Perhaps the easiest answer would be that a Faulkner story, or a Faulkner, without bourbon would be like a fraternity party without beer -- completely unrecognizable. While in one way, as a responsible professor, I'm tempted to point out that Faulkner might well have lived a happier and more productive life were he sober, and I would not want to encourage alcohol abuse, on the other hand, Faulkner's long, rich, convoluted sentences, and narrative style filled with tangents and asides, weaving from past to present, and from memory to reality, derive part of their richness from the way they draw upon the style of the extended yarn told in some old, run-down bar in the deep south, with the spiderwebs festooning every corner mirroring the Spanish moss draping the trees of the bayou outside.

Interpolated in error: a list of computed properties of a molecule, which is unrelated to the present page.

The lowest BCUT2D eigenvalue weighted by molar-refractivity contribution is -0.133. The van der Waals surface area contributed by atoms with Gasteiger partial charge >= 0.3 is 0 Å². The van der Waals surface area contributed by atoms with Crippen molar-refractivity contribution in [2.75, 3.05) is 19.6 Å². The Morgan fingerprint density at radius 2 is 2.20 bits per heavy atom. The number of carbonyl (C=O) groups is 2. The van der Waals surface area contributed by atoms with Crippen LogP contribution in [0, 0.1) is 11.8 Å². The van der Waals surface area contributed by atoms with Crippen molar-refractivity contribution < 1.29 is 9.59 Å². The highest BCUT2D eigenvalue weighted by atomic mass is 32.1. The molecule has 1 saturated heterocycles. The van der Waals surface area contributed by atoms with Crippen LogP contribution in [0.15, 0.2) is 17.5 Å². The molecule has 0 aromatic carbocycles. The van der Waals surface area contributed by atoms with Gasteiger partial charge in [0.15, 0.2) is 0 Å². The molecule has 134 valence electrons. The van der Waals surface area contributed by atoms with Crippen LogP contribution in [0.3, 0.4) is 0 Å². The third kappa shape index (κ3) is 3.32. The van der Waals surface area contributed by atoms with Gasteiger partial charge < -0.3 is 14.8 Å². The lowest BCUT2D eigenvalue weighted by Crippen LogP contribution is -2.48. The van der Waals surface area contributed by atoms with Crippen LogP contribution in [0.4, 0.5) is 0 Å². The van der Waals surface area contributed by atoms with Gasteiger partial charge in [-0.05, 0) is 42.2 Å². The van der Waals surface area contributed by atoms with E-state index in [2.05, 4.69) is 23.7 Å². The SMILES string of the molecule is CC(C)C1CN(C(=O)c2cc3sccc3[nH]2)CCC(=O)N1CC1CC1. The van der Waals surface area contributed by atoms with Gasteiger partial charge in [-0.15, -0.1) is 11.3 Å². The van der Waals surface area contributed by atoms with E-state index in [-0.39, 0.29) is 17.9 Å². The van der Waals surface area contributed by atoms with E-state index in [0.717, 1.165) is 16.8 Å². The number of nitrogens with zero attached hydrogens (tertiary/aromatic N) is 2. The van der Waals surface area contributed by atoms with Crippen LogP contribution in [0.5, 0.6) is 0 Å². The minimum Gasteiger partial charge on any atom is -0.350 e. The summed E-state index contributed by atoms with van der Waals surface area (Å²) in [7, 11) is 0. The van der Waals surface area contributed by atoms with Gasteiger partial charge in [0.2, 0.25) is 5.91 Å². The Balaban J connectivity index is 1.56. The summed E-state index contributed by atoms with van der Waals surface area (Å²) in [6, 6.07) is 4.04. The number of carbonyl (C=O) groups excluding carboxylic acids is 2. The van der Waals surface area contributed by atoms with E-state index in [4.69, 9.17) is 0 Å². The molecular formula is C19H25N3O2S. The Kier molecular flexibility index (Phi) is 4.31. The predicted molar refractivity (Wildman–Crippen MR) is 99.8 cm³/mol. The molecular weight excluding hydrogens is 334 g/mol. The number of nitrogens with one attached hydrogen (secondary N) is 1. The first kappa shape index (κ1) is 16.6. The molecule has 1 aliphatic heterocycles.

Part of what causes the comedy in "The Bear" is that it is about a drunken hunting trip, in which people are doing wild and stupid things with the strange, quasi-rational motivations of those just drunk enough to have lost all inhibitions but not far enough gone to be incapable of carrying out their wild ideas.
Without the bourbon, Ike could have been a successful hunting guide for rich city people, building up a slick and professional business. He would have been wealthier and more successful, but perhaps less interesting.